Nick Burd Reflects On Puberty, Prince & Like A Prayer


Time is weird, but it’s never weirder than when you’re young and can barely imagine what your life will look like the following Thursday. And then there are are the late nights when you get to wondering what life will look like in a year, a decade, 50 years. Between the ages of zero and 17-ish, it’s all an empty room. I think that’s why I fell so in love with music at a young age — I think it’s why many of us do. Music puts things in the empty room. It makes it liveable. When I take stock of it all, there are three albums that stand out because they help me see parts of myself that that I don’t think will never go away.

Like a Prayer, Madonna
Released March 21, 1989

Madonna didn’t necessarily make me gay, but she did help me figure it out. For example, I bought my dad her remix album You Can Dance for Christmas and then suggested he open it early. I also thought that Who’s That Girl? was a really good movie. So, it makes sense that the release of Like a Prayer was a major moment in my life.

The day the “Like a Prayer” video debuted, I rushed outside to find my mother. She was in the yard talking to a neighbor and I loudly informed her that the new Madonna video was about to start and if she didn’t hurry up, she would miss it. It’s important to note that the neighbor my mother was talking to was very Catholic and almost certainly had all sorts of opinions about what Madonna was up to in March of 1989. It’s also important to note that my mother (28 years old at the time) politely excused herself to come inside and watch.

Prince’s deep weirdness, funky blackness, and confrontational sexuality appealed to so many of the strange sensations I had running through my veins during my early 90s puberty.
 
 

Parade, Prince
Released March 31, 1986

Prince’s deep weirdness, funky blackness, and confrontational sexuality appealed to so many of the strange sensations I had running through my veins during my early 90s puberty. Like much of the music I obsessed over during my youth, I discovered him through my parents. It wasn’t long before my fandom overtook theirs and my mom was knocking on my bedroom door and asking me to play anything else but “Seven” for the 4,000th time.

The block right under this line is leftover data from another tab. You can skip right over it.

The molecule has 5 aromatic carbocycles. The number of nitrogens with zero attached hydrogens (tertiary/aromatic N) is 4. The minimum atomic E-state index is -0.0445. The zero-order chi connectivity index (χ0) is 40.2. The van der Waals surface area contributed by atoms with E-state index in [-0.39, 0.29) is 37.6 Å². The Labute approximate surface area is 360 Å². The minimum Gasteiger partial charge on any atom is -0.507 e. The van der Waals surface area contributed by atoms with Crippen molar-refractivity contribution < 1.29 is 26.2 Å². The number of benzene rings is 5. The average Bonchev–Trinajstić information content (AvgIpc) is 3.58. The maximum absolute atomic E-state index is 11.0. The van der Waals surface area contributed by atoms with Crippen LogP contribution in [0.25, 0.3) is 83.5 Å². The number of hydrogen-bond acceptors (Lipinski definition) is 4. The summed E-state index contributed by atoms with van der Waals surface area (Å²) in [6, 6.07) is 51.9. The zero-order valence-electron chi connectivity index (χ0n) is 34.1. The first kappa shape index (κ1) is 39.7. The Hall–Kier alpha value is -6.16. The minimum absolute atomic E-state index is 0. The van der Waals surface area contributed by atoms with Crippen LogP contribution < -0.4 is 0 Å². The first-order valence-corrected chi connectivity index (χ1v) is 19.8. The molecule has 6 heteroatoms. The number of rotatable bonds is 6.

I have many indelible Prince-related memories — buying a cassette of Diamonds & Pearls with $10.99 in quarters, seeing him play live my senior year of high school with my best friend whose two favorite things were marijuana and group masturbation — but the one that sticks out the most occurred in the back row of the black and red van that my Christian elementary school would take on field trips. It was the year everyone got Sony Discmans and carried around giant binders of naked CDs. In early 90’s Iowa, these binders tended to be a confusing mix of hip-hop and corporate country, but I only had one CD on that trip: Prince’s Parade, the soundtrack to Under the Cherry Moon. I hid the CD case by sitting on it, certain the cover — Prince in a crop top with his hands raised in a pose that I can only describe as very Prince — would surely earn me a lecture from my teacher, or even worse, a dirty look from a classmate. But the girl next to me saw it. A few minutes later someone a few rows up yelled “Prince sucks!” but I had my headphones on so it was easy to pretend I couldn’t hear them over “Mountains”.


Strand, The Spinanes
Released February 27, 1996


In 1996, I was a sophomore and my teenage angst was at an all time high. My favorite things were Gregg Araki movies, painting my nails black, and playing my guitar. I’d also discovered the IowaM4M chat room on AOL, and just now seeing IowaM4M typed puts a weird feeling in my chest. The was also the year I made friends with a girl named Jen, a junior with a little blue Datsun and lots of Bjork import singles on CD. We liked the same things. We proved this to each other by trading mixtapes, and “Lines and Lines” by the Portland-based Spinanes appeared on the very first one she gave me.

The full Spinanes record as a whole — jangly, bass-less, breathy — felt like soul music to me, and the fact that a guitar pop record could sound like soul made me think about art differently. I think this is the album that made me pick up the guitar later that year. I know it was the one I always came back to years later when I was in college and played in a band and believed I could write a song that changed the world. But of all the songs on the records, “Lines in Lines,” that first one I heard, was the one that stuck with me. It sounded like love, which in 1996 I was slowly starting to figure out.

A few months later I would get my first boyfriend, an impossibly handsome kid at my school named Chad (he was the first Chad of three). Chad liked the same music as as Jen and I, but one day while we were sitting in the Burger King drive-thru, he told me he thought the Spinanes sucked. I think that was the first time I felt what is commonly called heartbreak. He was trying to hurt my feelings, and he got me right where it counted: He told me my favorite band sucked.

Chad’s not around anymore, but my love for the Spinanes still is. Like Parade and Like a Prayer, it’s a record I revisit a couple of times a year, and each time her and Elliott Smith’s dueling vocals kick in on the opening track, “Madding,” I think to myself, Music is a time machine.

Nick Burd is a music fan and the award-winning author of The Vast Fields of Ordinary. He lives in Los Angeles, California and can be found on Twitter @NickBurd.